To read Part I of the series on KPOP, click here. For the article, I spoke with Jason Kim and Helen Park. Jason Kim who conceived the piece with Woodshed Collective and wrote the book recalls his inspiration for the piece:

Jason Kim: A few weeks after I moved to the U.S. [at age 11], I opened my lunchbox at my elementary school cafeteria to find a delightful surprise. Kimbap [Korean rice roll]. My mom had packed my favorite dish, something that every Korean child grows up eating. Unable to find any chopsticks, I reached for the roll with my fingers, stuffing one delicious slice after another into my mouth. I must have eaten the entire thing in under a minute. I was too busy devouring the kimbap to notice that the table had grown severely quiet. Everyone was staring at me. And then, they burst into laughter. My English was not good, but I could tell what they were saying: that food is not meant to be eaten with your fingers, that the roll I grew up eating, which I now clutched in my hand, thousands of miles away from home, looked weird, smelled bad, and that I was worth laughing at. I went home that night and screamed at my mom. I told her to never pack kimbap for me ever again. I wrote KPOP because I wanted to apologize to my mother and because I wanted to speak to myself as an 11-year-old. I wanted to tell him about the complex gymnastics of existing outside the norm, how the trauma of abnormality does not have to remain a trauma, but can transform into a triumph, how investigating that trauma instead of running away from it is a worthwhile endeavor.

JASON KIM (Co-Conceiver, Book) is a Korean-born dramatist based in New York City. His work has been presented at The Williamstown Theatre Festival, Ars Nova, Ma-Yi, Keen Company, Naked Angels, The Flea, Kennedy Center for the Performing Arts, Washington National Opera, Fort Worth Opera, Manhattan School of Music, Spoleto Festival, Opera America, and others. He is an IFP-Marcie Bloom Fellow in Film, a Screenwriters Colony Fellow, a Paul & Daisy Soros Fellow for New Americans and a Mark Campbell Chair Librettist Fellow in American Opera Project’s Composers & The Voice. He is a member of the Ma-Yi Writers Lab and Ars Nova’s Uncharted. He is currently Lincoln Center Theater’s Resident Writer. In television, he has written for HBO’s Girls and Fox’s Gracepoint and has adapted The Middlesteins for Showtime. He was recently the Consulting Producer for Love on Netflix. BA Columbia University, MFA New School for Drama.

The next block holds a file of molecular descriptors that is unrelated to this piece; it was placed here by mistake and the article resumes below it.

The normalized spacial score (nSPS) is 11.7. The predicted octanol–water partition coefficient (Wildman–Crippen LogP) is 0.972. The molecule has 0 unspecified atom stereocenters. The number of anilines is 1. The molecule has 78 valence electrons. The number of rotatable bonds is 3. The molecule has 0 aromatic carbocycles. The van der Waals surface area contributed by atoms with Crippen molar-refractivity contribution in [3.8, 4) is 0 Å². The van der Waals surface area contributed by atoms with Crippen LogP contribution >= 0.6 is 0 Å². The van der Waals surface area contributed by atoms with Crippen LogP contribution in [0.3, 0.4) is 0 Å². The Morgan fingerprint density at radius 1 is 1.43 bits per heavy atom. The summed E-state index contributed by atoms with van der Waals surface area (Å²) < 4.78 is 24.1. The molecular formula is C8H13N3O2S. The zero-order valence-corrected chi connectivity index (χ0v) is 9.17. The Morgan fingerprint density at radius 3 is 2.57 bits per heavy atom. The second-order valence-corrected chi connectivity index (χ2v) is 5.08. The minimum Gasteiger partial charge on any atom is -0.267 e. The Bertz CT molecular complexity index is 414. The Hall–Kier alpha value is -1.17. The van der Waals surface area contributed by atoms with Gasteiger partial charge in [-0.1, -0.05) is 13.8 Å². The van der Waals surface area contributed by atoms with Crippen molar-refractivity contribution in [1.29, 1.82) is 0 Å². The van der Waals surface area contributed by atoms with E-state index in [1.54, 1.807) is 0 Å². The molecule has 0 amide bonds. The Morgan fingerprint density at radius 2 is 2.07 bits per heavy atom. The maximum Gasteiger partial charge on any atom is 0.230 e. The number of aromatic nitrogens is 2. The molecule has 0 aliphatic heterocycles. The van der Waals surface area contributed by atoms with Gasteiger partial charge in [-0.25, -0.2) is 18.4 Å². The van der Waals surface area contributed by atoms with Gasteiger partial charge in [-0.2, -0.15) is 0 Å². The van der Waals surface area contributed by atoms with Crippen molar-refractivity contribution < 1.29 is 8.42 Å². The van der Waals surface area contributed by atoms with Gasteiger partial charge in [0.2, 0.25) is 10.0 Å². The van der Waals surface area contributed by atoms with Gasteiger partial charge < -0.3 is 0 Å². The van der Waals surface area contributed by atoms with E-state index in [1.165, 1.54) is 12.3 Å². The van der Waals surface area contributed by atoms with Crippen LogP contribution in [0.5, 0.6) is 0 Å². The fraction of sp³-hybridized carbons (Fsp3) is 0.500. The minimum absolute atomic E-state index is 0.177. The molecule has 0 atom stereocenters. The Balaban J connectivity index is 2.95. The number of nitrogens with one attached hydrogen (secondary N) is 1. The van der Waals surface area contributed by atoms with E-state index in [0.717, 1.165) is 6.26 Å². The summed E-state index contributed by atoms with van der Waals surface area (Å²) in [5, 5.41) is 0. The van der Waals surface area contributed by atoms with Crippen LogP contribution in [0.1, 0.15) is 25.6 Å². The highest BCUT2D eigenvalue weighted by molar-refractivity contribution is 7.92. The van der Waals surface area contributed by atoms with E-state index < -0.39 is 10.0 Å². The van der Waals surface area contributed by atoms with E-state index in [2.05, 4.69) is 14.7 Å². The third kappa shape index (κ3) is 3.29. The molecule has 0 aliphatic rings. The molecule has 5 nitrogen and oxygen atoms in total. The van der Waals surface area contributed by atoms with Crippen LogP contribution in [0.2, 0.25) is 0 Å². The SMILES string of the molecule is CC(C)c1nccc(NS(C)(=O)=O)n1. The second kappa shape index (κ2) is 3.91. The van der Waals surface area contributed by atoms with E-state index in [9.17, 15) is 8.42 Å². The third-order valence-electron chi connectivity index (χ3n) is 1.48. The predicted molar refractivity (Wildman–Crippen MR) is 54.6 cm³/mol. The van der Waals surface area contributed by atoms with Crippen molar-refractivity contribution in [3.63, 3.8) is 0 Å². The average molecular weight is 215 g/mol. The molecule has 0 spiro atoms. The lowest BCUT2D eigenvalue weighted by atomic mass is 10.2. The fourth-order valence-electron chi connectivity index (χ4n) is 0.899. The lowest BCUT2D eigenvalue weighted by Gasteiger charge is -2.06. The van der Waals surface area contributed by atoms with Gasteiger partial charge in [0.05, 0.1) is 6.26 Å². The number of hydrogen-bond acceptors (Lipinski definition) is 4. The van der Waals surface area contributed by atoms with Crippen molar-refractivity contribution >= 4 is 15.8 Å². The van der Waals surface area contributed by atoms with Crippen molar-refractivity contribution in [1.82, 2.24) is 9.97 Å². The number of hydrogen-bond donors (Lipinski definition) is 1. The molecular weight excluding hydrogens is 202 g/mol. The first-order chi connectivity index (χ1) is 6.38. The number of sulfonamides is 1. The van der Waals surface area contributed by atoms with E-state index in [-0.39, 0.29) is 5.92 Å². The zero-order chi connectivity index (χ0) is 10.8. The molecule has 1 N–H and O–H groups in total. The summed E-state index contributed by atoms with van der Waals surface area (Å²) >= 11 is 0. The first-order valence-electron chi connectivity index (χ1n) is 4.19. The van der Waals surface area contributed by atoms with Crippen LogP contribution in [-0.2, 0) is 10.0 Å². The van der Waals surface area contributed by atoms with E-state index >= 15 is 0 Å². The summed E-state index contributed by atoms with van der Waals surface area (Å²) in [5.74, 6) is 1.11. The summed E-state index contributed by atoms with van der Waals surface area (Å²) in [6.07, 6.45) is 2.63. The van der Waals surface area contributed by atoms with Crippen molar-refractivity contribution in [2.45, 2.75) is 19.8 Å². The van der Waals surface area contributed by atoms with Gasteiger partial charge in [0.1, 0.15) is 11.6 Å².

Katie Lee Hill, Deborah Kim, Sun Hye Park, Julia Abueva, Cathy Ang, Susannah Kim. Photo by Ben Arons.

Helen Park, who wrote the music and lyrics with Max Vernon, answered some questions regarding K-pop and KPOP.

Walter Byongsok Chon: How did your involvement with KPOP start? Also, how did you feel at the beginning stage of this project?

Helen Park: Max and I met in grad school–we attended the Graduate Musical Theater Writing Program at NYU. One day while sharing each other’s music in the hallway, I let him hear some of the K-pop tunes I’d written before (one of which is Shopaholic, a song that ended up in our show.) After we graduated, in early 2014, Ars Nova reached out to Max to write music for KPOP. Max remembered me and my KPOP songs and introduced me to Teddy, our director. The rest is history!

In the beginning stage of the project, I didn’t know what to expect. I had never experienced or written an immersive show before, so the whole idea felt crazy and beyond comprehension. But one thing I knew was that we needed some dope Korean pop songs and that we needed to make them as believable global hits as possible. That felt super exciting to me as well as challenging, which is the best combination of emotions when you start working on a show in my opinion.

Chon: What kind of research did you do in preparation for this project?

Park: I have always been a K-pop fan since I was very young. Growing up in Korea, Canada, and the US, K-pop music has always been something like a comfort food to my soul–it felt very much like home to me. So I had a good amount of knowledge in the genre going into this project. However, like American music, K-pop is ever evolving, and I had to do some dissecting and studying the current sound in K-pop and pop in general. I listened to a lot of K-pop music, watched music videos and live performances, to try and understand what the current young generation listen to and are drawn to.

Chon: What was the biggest challenge creating KPOP and putting it on stage? How do you feel the creative team dealt with and overcame these challenges?